Monday, April 12, 2010

Squeezing the lemon

Hello everyone!

You know those early days of summer, when the weather is so beautiful you can’t help but want to be outside all the time? When I was in Canada, I’d make sure to take advantage of those days. My favorite thing to do was ride my bike in Edmonton’s river valley – it’s still by far my favoritest place to go for a run, ride, or walk. Down Keillor Road, up to the university, down to Hawrelak, over to the Valley Zoo, then back past Fort Edmonton. I loved those days more than anything, I lived for them.

Almost every day in Zambia is a beautiful day. Big blue skies, warm sunshine. I’m lucky to wake up to this kind of weather every morning, and until yesterday, I didn’t fully realize it. For whatever reason, yesterday felt like one of those days back in Canada. Maybe it was the way the sun lit up the sky, maybe it was the cool breeze marking the beginning of “winter”, maybe it was the perfect puffy clouds. Whatever it was, it felt like a great day to be outside, so that’s where I spent it.

Life in Zambia has become just that – life. I no longer see it as something extraordinary or even noteworthy. The people I live and work with are not all that different from the people I lived and worked with back in Canada. People are people are people, no matter where you are. Though the actual differences are immense, and in many cases unacceptable, I find myself enjoying living in the majority world. The injustices still infuriate me, but at the same time, the struggles that are front and center serve as an important reminder; they compel me to act. “I feel alive in Africa.” That’s what a friend once said to me. I tend to agree with her.

At the end of February, I ended my time with Engineers Without Borders to take advantage of an opportunity I couldn’t refuse. I now work for a start-up company called Mobile Transactions here in Zambia. We primarily do money transfers on cell phones, but the technology holds much more potential. I’ve been brought in to try something pretty cool – I’m piloting a system that pays small-scale cotton farmers on their cell phones instead of with piles and piles of cash. There are lots of interesting (and challenging!) things about this project, but I won’t go into those nerdy details here.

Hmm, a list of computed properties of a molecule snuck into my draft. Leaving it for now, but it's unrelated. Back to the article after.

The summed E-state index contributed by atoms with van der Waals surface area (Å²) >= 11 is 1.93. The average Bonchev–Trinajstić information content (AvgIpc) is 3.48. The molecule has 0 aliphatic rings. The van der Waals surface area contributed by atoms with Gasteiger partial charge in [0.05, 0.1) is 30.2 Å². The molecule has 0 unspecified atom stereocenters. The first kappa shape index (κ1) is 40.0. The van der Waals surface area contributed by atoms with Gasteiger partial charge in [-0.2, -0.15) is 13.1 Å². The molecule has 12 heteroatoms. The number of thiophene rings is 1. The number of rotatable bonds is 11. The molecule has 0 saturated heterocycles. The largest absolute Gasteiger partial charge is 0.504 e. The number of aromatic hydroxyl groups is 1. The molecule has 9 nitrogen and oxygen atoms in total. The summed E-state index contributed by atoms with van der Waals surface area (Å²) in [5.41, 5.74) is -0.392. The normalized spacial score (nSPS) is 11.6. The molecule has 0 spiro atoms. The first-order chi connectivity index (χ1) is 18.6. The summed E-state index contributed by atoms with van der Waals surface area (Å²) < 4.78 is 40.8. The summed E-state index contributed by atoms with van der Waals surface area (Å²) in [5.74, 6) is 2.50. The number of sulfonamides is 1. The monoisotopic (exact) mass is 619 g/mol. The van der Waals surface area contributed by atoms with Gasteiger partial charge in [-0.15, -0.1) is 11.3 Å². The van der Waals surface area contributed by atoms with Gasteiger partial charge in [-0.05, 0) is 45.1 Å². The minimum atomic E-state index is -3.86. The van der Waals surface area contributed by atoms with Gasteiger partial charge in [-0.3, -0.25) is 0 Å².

My contract with the project runs until the end of August, though it’s part of a much longer term process for the cotton company that is our client. There will never be a shortage of work to do here, but as I come upon my three year mark, a larger question looms my head: “How long do I stay in Zambia? In Africa?”

I’m not sure I have an answer to this question. There’s a big world out there. I have a home that I could always return to. If I choose to stay, I want to make sure I’m doing it for all the right reasons. It’s easy to fall into the expat trap, and I don’t want to do that. It’s also easy to get lost in the (I’m afraid to say) dismal development sector, and I don’t want to do that either. What I want is to do the right thing, and I’m not sure where that will take me.

But yesterday, I was reminded that living in Africa is a lot like taking a ride out in the river valley on a precious summer day in Edmonton. I won’t always have the opportunity to do what I’m doing now, so I want to take advantage of it while I have the chance. I kinda want to squeeze that lemon.

Though I spend a great deal of my time working, I’ve been doing a lot more playing lately too. Life’s simply too short to let the problems of the world weigh you down, right? I’ve moved into a beautiful home with the most amazing garden ever (and a great roommate to boot!). I take time to enjoy the simple things, like cooking a meal for my friends or going for a run just as the sun rises or sitting on the patio and reading a book or going to a movie with my boyfriend. Yes, it’s all boring, regular life stuff, but if my two+ year foray into workaholism taught me nothing else, it’s that you can either let it all consume you (and it will) or you can eek out a little space for yourself and enjoy the ride. I prefer the latter, and I’m not afraid to stay it! (Step 9 of WA – Workaholics Anonymous).

It’s taken me a long time to find the words to explain how I’m feeling about things, and this seems to be the only way to describe it: After a long and brutally cold winter, the first days of summer are upon me, and I think I’m up for a going on a sweet ride. :)